Susan Melody Georgeis an English film and television actress, film producer and Arabian horse breeder...
If you cut down a forest, it doesn't matter how many sawmills you have if there are no more trees.
How do we get democracy at the international level? That's our problem. and it's essentially the same problem people faced in the 18th Century when they tried to get democracy nationally. Now we need it internationally.
The World Bank is now the biggest culprit in the debt crisis.
Debt is such a powerful tool, it is such a useful tool, it's much better than colonialism ever was because you can keep control without having an army, without having a whole administration.
There is no degree of human suffering which in and of itself is going to bring about change. Only organisation can change things.
Much of what is called investment is actually nothing more than mergers and acquisitions, and of course mergers and acquisitions are generally accompanied by downsizing.
We have the most crude accounting tools. It's tragic because our accounts and our national arithmetic doesn't tell us the things that we need to know.
Now we are flying off into outer space, there is no clear curb on what can be done in the name of the economy.
The World Development Movement, to take just one example, is doing good work. Some political parties are, too.
What is not fair now is that corporations pay less and less tax, which means that you and I pay more because we're rooted somewhere, they've got our address, right?
The Sierra Club in the United States has now really come out for population control and reduction.
What I worry about is climate change, because that would have untold effects that we can't even measure yet.
I was recently looking at what they can actually do to reduce consumption of petrol. It would be quite possible to build automobiles out of carbon fibre that would be just as strong, weigh 10 times less and consume 10 times less petrol.
Redistribution of wealth would require enormous amounts of investment. The only time an elite has accepted this has been during crises, such as in America in the 1930s under Roosevelt.
I think the market is always going to be around. The goal is not to say, let's get rid of the market, because the market does render a huge number of services, and I don't want to have a fight about the price of something every time I buy a book or a bottle of water.
The question is not only what is grown but what it's used for. There's not going to be a mass transformation of dietary habits in rich countries-on the contrary, the first thing people do when they become more prosperous is to buy more meat.
There's people coming in who've never done any politics at all, who've never been in a trade union, they've never been in a political party, they've never done anything, but they do feel a kind of urgency.
What you need if you want jobs are small and medium sized enterprises, local initiatives, labour intensive work, community development, service providers and the like.
What's immediately profitable is the only kind of logic that capitalism understands.
Having enough to eat, being able to educate your children, have reasonably stable employment, and being able to live in a society which isn't collapsing around you-all of these things have been generally eroded.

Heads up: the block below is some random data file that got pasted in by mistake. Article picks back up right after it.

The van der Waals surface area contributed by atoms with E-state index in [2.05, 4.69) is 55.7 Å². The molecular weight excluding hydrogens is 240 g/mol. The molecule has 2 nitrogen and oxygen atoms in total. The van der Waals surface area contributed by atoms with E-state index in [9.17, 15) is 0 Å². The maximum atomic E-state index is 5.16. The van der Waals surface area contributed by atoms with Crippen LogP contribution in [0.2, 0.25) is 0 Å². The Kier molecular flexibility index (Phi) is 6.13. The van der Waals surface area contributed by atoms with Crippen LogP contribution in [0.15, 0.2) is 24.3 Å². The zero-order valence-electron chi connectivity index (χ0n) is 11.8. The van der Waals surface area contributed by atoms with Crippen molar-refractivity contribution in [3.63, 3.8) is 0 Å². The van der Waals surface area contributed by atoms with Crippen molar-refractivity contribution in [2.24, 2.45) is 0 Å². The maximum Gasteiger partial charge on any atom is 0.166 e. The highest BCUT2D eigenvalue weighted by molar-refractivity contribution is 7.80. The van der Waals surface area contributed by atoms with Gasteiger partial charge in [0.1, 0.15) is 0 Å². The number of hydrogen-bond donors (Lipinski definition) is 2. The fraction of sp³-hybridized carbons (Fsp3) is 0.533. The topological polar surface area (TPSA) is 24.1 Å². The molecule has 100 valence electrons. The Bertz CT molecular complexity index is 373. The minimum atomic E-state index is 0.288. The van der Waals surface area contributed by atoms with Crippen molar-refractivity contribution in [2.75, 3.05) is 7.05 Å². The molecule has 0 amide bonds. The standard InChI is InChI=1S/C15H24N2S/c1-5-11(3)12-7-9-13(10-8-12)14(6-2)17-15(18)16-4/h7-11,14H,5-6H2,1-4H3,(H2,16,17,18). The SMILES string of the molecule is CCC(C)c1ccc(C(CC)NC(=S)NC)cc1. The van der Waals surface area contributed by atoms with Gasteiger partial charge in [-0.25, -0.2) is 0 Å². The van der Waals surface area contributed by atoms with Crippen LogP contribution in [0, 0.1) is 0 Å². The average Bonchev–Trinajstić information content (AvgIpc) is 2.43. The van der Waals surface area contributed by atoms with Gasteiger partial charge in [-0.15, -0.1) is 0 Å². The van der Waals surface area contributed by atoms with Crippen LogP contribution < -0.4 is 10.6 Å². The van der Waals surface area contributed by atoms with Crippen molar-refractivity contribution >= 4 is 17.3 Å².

The real fight is about what should be in the marketplace and what should not. Should education be a marketable commodity? Should healthcare?
We're trying to run a 21st century society and economy with 19th century Darwinian, competitive, crude ideas.
What it missing, I think, is this notion of the common good.
Everything has to be done to build some sort of international democracy. We've seen only the tiniest beginnings of that.
There are a lot of people who don't contribute anything to consumption and production.
Markets can't think about anything beyond about three months. This is very long-term for markets, which is why the important things in life have got to be taken outside of the marketplace.
It was always the girls who were not put in school because you try to educate the boy because he might be more valuable to the family in the future.
I have never subscribed to authoritarianism, and I think if the 21st century is going to be authoritarian then we're all done for.
If we wait for the U.S. to do something, we will be waiting for a very long time. It's Europe, it's Australia, it's the other developed and middle developing countries that have got to do the job.
As the rich consume more and more, they are clearly not going to want to downgrade their own status.
If the economy becomes disembodied from society it can only lead to disaster.
Markets cant think about anything beyond about three months. This is very long-term for markets, which is why the important things in life have got to be taken outside of the marketplace.
Whats immediately profitable is the only kind of logic that capitalism understands.
Subsidize... or lend.
The natural capital is not income, but we spend our natural capital as if it were revenue, as if it were going to come back next year without any problems, whereas these renewals in nature can take hundreds of years.
I used to work a lot on food issues and every time somebody predicted that production would be inadequate they got egg on their face a year or two later.
Only around 2% of the earth's surface is cultivatable land.
Cost recovery is the polite way of saying, make families pay to educate their children.
It seems to be the thing now that young people are getting back into politics.
I'm a radical reformist, because between where we are and where I want to go there's a great deal of work, and I won't see the end of this.
This erosion of the middle class is happening all over the place. The opening of a wider gap between rich and poor is always accompanied by such a process.